Obviously my knowledge of where to eat in Copenhagen is limited as we were only there for a few days but we did have some insider’s recommendations from Mark at Nordic Food Lab and his beautiful model sister. Although the food in Copenhagen is wonderful, it is rather on the pricey side.

For breakfast on our first day we visited Dyrehaven over in the meat packing district. Be warned, the menus aren’t in English but everyone in Copenhagen speaks it so you only have to ask. Which is what I wish we had done. We just picked something at random and it turned out to be cottage cheese on rye bread with a boiled egg, which was lovely, but then we saw the guy next to us tucking into some rye bread piled high with guacamole and instantly wished we’d ordered that instead. (We only ordered one dish and shared so that we could save vital belly-space for trying other places)

It’s a very cool and quirky atmosphere in Dyrehaven and the decor is very brown and wooden, giving it an almost log-cabin kind of feel.

Cafe Dyrehaven, Copenhagen, DenmarkDyrehaven, CopenhagenBoiled egg, rye bread & cottage cheese at Dyrehaven, Copenhagen

After that, we walked across town to find Granola for our second breakfast, although it was technically brunch at that point. Here we shared a sweet breakfast platter that consisted of a pancake, some cinnamon toast, homemade nutella, pears, orange and some fruit salad with yoghurt and jam. It was delicious.

Cafe Granola, Copenhagen, DenmarkBreakfast at Cafe Granola, Copenhagen

As you can imagine, we weren’t particularly hungry after all that so we skipped lunch. The hotel we were staying at was just around the corner from the new food market, Torvehallerne so we decided to hunt down some dinner there. Being a food writer, my husband is far more adventurous with food than I and he’d been on a mission to find sild (herring) smorrebrod ever since we arrived and we managed to get some at Hallernes Smorrebrod. I was a little more reserved with my choice and opted for fish and chips from Fiskerikajen – in my defence they were amazing fish and chips! This was followed up with a mini nutty pie and a Danish pastry called an overskaren from Laura’s Bakery inside the food market.

Torvehallerne food market, CopenhagenSild (herring) on rye bread at Torvehallerne food market, CopenhagenFish & chips at Torvehallerne food market, CopenhagenNut pie and overskaren from laura's bakery at trovehallen copenhagen

The last thing on our food list was a Dop hotdog. We’d tried a regular hotdog from a stand outside the train station when we first arrived and we weren’t too impressed but we were assured that the Doep hotdogs were much better quality and far superior and they were not wrong. Everything used at Dop is organic and the bread is wholegrain. We paid a tiny bit extra and upgraded to a wild garlic hotdog and it was absolutely delicious. The train station hotdog had been drowned in mustard but this was perfectly assembled and tasted divine. You can find the Dop hotdog cart outside the Round Tower in the centre of town.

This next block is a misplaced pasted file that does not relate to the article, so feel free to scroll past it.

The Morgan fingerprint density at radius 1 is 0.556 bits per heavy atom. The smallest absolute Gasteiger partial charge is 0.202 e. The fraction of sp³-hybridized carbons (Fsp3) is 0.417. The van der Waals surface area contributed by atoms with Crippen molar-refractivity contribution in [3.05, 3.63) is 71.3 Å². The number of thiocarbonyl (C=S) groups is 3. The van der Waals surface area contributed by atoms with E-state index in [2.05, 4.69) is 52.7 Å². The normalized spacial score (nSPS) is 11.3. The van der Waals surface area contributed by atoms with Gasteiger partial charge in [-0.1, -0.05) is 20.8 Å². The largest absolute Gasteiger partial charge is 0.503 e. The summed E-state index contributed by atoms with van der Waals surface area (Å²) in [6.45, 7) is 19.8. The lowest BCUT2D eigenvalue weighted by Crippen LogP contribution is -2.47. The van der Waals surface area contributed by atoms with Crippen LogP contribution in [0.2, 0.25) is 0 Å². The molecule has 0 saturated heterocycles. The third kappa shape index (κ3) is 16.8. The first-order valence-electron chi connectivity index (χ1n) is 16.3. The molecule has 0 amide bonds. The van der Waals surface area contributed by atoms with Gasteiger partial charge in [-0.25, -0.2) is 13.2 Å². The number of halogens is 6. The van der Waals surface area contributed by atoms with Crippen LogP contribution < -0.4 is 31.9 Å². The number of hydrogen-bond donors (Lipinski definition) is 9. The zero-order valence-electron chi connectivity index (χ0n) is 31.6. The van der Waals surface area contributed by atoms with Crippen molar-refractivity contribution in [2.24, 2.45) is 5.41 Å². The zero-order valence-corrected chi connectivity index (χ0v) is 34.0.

Dop Doep organic hotdogs CopenhagenDop Doep organic hotdogs Copenhagen

I know I’ve only covered a couple of meals here but the first night we ate at Badudlejningen (don’t ask me how to pronounce that!) which is on a canal boat and I had an amazing steak but forgot to take the camera, we also had a free breakfast buffet at the hotel for 2 days and skipped dinner on the last night as we got distracted drinking beer at Mikkeller.


Travel – Copenhagen

I’ve been away in Copenhagen the past few days and I thought I’d show you what we got up to. I have to admit that Copenhagen was never really on my list of places to visit but we ended up going there on business and I actually rather enjoyed it. If you’re thinking about going, then I would say that a long weekend is definitely enough time to get everything done as it’s not a massive city.

The first thing that struck me about Copenhagen was that it feels extremely calm and relaxed. The second thing that struck me was the crazy amount of hipsters in the city! Everyone dresses like a model.

So, this is just a general post about what we got up to and I’ll be following it up with 3 more posts this week about where to shop, where to eat and what to do in Copenhagen – bearing in mind that it’s a limited selection as we were only there 3.5 days.

Copenhagen, DenmarkThe houses are gorgeous in Copenhagen. It’s a little Parisian-looking in places, but much more colourful. There’s lots of canals too which is nice.

Copenhagen building

Bikes in CopenhagenCopenhagen is such a bike-friendly city and as such, they are the main way to get around the town. Seriously, you should see the size of their bike lanes, they are pretty much the same size as the car lanes, while here in the UK we have to ride in the gutter.

Street art in Copenhagen, Denmark

Wall art in Copenhagen, DenmarkBosch Apropos sign Copenhagen

We stayed in the Hotel Kong Arthur which is in a really great location, right opposite a canal and round the corner from the popular food market, Torvehallerne. It’s also got a spa attached to it which is free to use for hotel guests so made the most of it and spent several hours in there! It also has the best ‘do not disturb’ signs – I wish I could have fit all of the options in one photo!

Hotel Kong Arthur, Copenhagen, DenmarkHotel Kong Arthur bedroom, CopenhagenPlease do not disturb sign at Hotel Kong Arthur, Copenhagen, DenmarkThese are the only outfit photos I managed to take due to the limited hand luggage we took – my other outfits were only jeans and t-shirt so you haven’t missed out. I had hoped to be able to wear this dress with bare legs but Copenhagen had other ideas and I chose the coldest, windiest day of our stay to wear it – boo.

Zara floral dress, Kate Spade satchel, khaki TOMsZara floral dress, Kate Spade satchel, khaki TOMsDress – Zara

Shoes – TOMs

Lastly, I spotted this sign in a window of an opticians and it made me chuckle…

slutspurt naughty sign in copenhagen

(Thanks to Wonderful Copenhagen for accommodating us)